General William B. Hazen, commanding officer of Fort Buford, wrote letters and articles contending that the northern Great Plains would never support agriculture because of the lack of rainfall and the extreme temperature fluctuations. He published his first public letter (dated January 1, 1874) in the New York Tribune on February 7, 1874. Later, Hazen published a pamphlet titled Our Barren Lands, and a longer, more precise article, titled “The Great Middle Region of the United States,” which was published in the North American Review. You can read the entire North American Review article online from the Cornell University Library.
In his letter to the New York Tribune, Hazen noted that during the summer of 1873 – an exceptionally rainy season – the post garden located on the river bank about two feet above the high water level, produced “potatoes, native corn, cabbage, early–sown turnips, early peas, early beans, beets, carrots, parsnips, salsify, cucumbers, lettuce, radishes and asparagus.” On the other hand, melons, pumpkins and squashes in the post garden did not mature, and tomatoes did not ripen.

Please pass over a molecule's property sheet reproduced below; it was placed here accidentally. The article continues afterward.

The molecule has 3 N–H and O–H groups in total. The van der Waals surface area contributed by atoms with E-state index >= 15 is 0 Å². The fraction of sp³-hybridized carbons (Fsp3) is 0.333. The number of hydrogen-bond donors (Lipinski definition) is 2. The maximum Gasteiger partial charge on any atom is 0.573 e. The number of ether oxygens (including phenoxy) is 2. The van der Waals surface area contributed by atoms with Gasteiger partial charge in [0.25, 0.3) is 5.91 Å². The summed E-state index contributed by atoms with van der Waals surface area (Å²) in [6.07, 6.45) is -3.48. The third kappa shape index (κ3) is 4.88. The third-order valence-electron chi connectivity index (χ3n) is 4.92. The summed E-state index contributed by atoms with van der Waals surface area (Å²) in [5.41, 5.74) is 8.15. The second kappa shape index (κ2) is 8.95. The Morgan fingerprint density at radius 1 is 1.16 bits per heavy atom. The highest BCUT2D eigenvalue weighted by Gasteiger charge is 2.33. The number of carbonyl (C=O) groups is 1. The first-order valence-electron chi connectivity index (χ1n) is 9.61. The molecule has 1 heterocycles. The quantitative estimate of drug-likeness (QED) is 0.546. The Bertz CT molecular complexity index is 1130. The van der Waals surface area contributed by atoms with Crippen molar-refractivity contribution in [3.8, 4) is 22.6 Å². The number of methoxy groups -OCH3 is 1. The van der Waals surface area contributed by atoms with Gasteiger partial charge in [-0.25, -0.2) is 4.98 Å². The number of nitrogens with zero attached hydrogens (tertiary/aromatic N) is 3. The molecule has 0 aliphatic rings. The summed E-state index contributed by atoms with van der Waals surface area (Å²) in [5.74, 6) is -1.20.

Hazen’s comments were published shortly before the Northern Pacific Railroad, then building into northern Dakota Territory, declared bankruptcy. The success of the railroad depended on the appeal of the territory through which it built its line. Hazen believed that farmers who purchased land from the railroad, or claimed a quarter section of land under the Homestead Act, would find that they could not raise a crop every year because of the lack of rainfall, heat, and early frost. The “northern tropical belt” he refers to was the term applied to a region that included Dakota Territory and southern Saskatchewan by writers who stated that the northern Great Plains had “an atmospheric river of heat” that kept the region warm through the Fall.
Here is a brief excerpt (pgs 20 – 22) from Hazen's article:
and a chart of the rainfall records from Fort Buford:
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